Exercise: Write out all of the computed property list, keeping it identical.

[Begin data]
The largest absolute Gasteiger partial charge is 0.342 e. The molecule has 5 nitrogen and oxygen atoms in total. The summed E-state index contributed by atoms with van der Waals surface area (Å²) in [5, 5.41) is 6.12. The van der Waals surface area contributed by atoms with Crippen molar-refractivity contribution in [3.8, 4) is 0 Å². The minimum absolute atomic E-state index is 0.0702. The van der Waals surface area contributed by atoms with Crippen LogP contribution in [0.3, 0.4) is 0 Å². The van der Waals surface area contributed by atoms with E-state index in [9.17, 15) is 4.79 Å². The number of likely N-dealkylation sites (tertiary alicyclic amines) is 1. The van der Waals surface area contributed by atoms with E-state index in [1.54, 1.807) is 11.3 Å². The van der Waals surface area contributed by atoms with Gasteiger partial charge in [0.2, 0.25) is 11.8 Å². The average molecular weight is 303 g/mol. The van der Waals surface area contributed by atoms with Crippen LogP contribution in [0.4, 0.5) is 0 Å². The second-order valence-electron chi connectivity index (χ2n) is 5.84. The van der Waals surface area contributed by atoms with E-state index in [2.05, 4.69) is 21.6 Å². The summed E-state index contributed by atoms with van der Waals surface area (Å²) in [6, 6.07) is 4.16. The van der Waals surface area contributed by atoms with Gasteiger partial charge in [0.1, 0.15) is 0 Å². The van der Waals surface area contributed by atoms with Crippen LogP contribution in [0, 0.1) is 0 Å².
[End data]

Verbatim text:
The largest absolute Gasteiger partial charge is 0.342 e. The molecule has 5 nitrogen and oxygen atoms in total. The summed E-state index contributed by atoms with van der Waals surface area (Å²) in [5, 5.41) is 6.12. The van der Waals surface area contributed by atoms with Crippen molar-refractivity contribution in [3.8, 4) is 0 Å². The minimum absolute atomic E-state index is 0.0702. The van der Waals surface area contributed by atoms with Crippen LogP contribution in [0.3, 0.4) is 0 Å². The van der Waals surface area contributed by atoms with E-state index in [9.17, 15) is 4.79 Å². The number of likely N-dealkylation sites (tertiary alicyclic amines) is 1. The van der Waals surface area contributed by atoms with E-state index in [1.54, 1.807) is 11.3 Å². The van der Waals surface area contributed by atoms with Gasteiger partial charge in [0.2, 0.25) is 11.8 Å². The average molecular weight is 303 g/mol. The van der Waals surface area contributed by atoms with Crippen LogP contribution in [0.4, 0.5) is 0 Å². The second-order valence-electron chi connectivity index (χ2n) is 5.84. The van der Waals surface area contributed by atoms with E-state index in [2.05, 4.69) is 21.6 Å². The summed E-state index contributed by atoms with van der Waals surface area (Å²) in [6, 6.07) is 4.16. The van der Waals surface area contributed by atoms with Gasteiger partial charge in [0.1, 0.15) is 0 Å². The van der Waals surface area contributed by atoms with Crippen LogP contribution in [0, 0.1) is 0 Å².